In the interview and in the book, Sapolsky talks about the differences between I discovered Monkeyluv while listening to Radiolab on NPR while driving in the car. In the interview and in the book, Sapolsky talks about the differences between the autonomic nervous systems in men and women, and how those differences affect relationships, particularly arguments.

His other essays address other areas of human bodies and human behavior. He makes scientific information about fascinating and funny. I highly recommend Monkeyluv for anyone interested in knowing more about their body and their behavior. Feb 12, Robert Raymond rated it it was amazing.

Sapolsky is a great science 'popularizer'. Way more witty than Dawkins--of the same caliber as Gould, perhaps.

Robert M. Sapolsky

Though the thought of reading about science dna, pysychology, etc can be intimidating, he writes so that any layman can understand and form personal opinions. What does People magazine's list of America's "50 Most Beautiful People" teach us about nature and nurture? Plus, how can you resist this cover? Each essay is a mini-study on a different topic, although some do play off of others, each with footnotes for further reading. Given the broad range of topics—everything from genetic differences between men and women to the effect of stress on brain size to the mating habits of monkeys—there is something here for everyone. Robert Maurice Sapolsky is the John A. At the least, they should caution us to look for more nuanced explanations.

This book is basically a collection of articles published over the last few years in various popular magazines, but they are all tied together. Sapolsky discusses lots of wide ranging and interesting topics and relates them all to gene-environment interactions. I guess the take-away message of this book is that genes are hardly the determinant factors of our behavior and morphology that Sapolsky is a great science 'popularizer'. I guess the take-away message of this book is that genes are hardly the determinant factors of our behavior and morphology that popular understandings of genetics currently espouse.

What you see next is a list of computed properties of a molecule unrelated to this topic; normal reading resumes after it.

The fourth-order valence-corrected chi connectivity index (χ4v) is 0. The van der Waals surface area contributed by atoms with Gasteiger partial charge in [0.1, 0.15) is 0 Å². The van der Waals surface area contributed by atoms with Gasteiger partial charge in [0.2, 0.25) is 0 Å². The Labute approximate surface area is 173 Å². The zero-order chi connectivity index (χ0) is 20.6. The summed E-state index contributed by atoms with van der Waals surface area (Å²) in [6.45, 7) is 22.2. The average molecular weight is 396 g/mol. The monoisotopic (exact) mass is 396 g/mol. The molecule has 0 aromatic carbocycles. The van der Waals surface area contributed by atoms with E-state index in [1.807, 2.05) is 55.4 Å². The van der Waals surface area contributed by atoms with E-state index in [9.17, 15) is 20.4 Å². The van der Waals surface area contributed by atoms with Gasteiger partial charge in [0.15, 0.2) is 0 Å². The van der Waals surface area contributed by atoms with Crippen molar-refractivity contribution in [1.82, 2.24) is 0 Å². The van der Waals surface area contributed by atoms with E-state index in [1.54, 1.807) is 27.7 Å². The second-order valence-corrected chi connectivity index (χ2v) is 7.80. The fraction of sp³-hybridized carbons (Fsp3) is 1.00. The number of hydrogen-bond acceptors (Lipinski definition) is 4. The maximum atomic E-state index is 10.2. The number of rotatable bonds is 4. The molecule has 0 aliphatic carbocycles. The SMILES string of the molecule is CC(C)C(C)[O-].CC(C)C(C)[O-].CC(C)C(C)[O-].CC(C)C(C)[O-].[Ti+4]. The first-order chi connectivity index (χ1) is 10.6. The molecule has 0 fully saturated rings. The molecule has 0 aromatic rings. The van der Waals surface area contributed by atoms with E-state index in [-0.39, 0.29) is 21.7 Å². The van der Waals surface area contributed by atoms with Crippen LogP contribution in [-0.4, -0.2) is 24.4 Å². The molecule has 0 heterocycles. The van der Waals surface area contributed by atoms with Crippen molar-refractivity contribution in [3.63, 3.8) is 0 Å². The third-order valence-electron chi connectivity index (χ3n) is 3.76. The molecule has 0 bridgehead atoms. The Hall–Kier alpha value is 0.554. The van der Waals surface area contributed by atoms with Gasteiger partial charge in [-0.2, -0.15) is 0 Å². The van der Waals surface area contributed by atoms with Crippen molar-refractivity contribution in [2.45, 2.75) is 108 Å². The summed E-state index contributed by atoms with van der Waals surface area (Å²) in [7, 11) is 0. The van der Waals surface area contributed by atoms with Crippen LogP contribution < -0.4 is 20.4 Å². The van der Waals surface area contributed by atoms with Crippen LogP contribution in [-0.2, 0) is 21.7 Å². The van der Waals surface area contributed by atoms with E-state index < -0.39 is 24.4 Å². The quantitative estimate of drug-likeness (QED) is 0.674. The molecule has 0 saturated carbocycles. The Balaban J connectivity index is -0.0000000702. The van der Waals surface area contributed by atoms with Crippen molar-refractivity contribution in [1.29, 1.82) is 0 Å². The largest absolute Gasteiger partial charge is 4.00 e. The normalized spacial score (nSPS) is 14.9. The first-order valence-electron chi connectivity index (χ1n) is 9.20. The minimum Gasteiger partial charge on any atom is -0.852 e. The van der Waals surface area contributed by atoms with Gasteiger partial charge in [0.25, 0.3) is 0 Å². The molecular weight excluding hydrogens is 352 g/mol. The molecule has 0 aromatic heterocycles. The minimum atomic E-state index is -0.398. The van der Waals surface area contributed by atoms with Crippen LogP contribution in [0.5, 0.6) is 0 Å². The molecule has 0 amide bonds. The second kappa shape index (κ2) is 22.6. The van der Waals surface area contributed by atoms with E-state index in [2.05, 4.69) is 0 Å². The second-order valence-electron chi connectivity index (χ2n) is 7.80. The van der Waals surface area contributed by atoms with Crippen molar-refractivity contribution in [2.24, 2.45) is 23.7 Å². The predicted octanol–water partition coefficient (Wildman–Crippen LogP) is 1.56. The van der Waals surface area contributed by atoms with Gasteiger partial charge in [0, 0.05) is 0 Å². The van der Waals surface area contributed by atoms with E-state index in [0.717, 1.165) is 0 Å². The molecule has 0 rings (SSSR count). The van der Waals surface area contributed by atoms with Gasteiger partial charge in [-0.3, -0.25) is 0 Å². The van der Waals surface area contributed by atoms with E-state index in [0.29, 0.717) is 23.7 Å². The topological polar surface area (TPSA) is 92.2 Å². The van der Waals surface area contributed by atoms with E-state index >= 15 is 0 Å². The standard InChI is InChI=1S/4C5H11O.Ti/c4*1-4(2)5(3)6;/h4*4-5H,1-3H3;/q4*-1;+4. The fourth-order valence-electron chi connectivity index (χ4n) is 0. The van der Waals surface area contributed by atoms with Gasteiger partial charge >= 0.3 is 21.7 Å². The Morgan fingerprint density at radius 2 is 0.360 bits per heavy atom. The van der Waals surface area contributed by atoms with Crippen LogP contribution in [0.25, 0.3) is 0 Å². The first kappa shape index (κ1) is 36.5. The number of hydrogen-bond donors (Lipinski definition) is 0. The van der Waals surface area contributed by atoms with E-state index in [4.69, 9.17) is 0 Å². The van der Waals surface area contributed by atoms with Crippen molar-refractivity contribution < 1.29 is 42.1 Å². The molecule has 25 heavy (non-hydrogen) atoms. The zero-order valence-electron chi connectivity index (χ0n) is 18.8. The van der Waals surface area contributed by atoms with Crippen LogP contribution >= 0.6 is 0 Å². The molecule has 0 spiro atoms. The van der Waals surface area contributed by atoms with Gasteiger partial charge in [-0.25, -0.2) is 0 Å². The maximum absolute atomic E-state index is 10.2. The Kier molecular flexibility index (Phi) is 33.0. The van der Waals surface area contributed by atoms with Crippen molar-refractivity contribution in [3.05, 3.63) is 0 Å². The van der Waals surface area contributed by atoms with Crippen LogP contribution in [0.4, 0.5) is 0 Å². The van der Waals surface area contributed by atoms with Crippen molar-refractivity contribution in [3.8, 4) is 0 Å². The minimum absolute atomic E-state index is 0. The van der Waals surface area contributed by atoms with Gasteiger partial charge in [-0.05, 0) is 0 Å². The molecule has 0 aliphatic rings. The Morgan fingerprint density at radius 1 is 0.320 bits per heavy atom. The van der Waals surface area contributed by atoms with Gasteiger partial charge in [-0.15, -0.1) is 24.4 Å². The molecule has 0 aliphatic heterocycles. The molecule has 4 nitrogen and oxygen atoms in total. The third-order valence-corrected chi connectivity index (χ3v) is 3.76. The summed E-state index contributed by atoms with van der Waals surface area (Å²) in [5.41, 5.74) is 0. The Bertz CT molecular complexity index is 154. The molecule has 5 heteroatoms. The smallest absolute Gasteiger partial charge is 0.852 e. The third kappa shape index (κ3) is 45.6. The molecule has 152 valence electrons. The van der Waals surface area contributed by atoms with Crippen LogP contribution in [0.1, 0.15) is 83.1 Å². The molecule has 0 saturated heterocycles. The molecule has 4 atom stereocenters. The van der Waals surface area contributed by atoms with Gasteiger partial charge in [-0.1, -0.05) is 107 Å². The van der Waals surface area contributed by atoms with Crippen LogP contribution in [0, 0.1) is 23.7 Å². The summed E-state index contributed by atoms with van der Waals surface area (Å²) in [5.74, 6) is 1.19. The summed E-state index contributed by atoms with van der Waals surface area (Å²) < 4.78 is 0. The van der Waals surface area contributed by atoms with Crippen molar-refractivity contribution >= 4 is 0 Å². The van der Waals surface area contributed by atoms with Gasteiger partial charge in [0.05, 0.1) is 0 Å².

Genes don't code for specific behaviors, they code for amino acids that build up proteins that allow us REACT to our specific environment in certain ways. The same exact gene can have completely different outcomes when existing in different environments. Dec 07, Myridian rated it really liked it Shelves: This is a book of essays that have been published elsewhere previously. Sapolsky reminds me of a top.

He gets wound up and then it's just fun to watch his mind go. In this book Sapolsky takes a series of subjects and explores them mostly through relatively popular science sources. He then draws conclusions that feel relevant to how we live our lives and think about the world. The one complaint I have is that the topics don't feel obscure enough to me. Perhaps because of my background I'd at hear This is a book of essays that have been published elsewhere previously.

Perhaps because of my background I'd at heard most of the information before, though some of the conclusions he came to were completely new. I think The cultural desert was my favorite essay in the book mostly because it did discuss something I really hadn't heard before. Dec 14, Mike rated it really liked it Shelves: It was an enjoyable read on some extremely fascinating topics.

That point leads me to the books largest deficiency: All in all I recommend this book to anyone with even a passing interest why we are the way we are or just wants to learn more about the fascinating world we live in. As Sapolsky says, "Warning: As Sapolsky writes, "Sometimes, all you need to do is think a thought and you change the functioning of virtually every cell in your body. When and why do our preferences in food become fixed? Why do desert cultures tend to be monotheistic and sexually repressed, whereas rainforest cultures tend to be sexually relaxed and polytheistic?

Why do different cultures think differently about dead bodies? Charming and erudite in equal measure, this collection will appeal to the inner monkey in all of us. Is it because of Monkeyluv is a book of essays by Robert Sapolsky on animal and human behavior.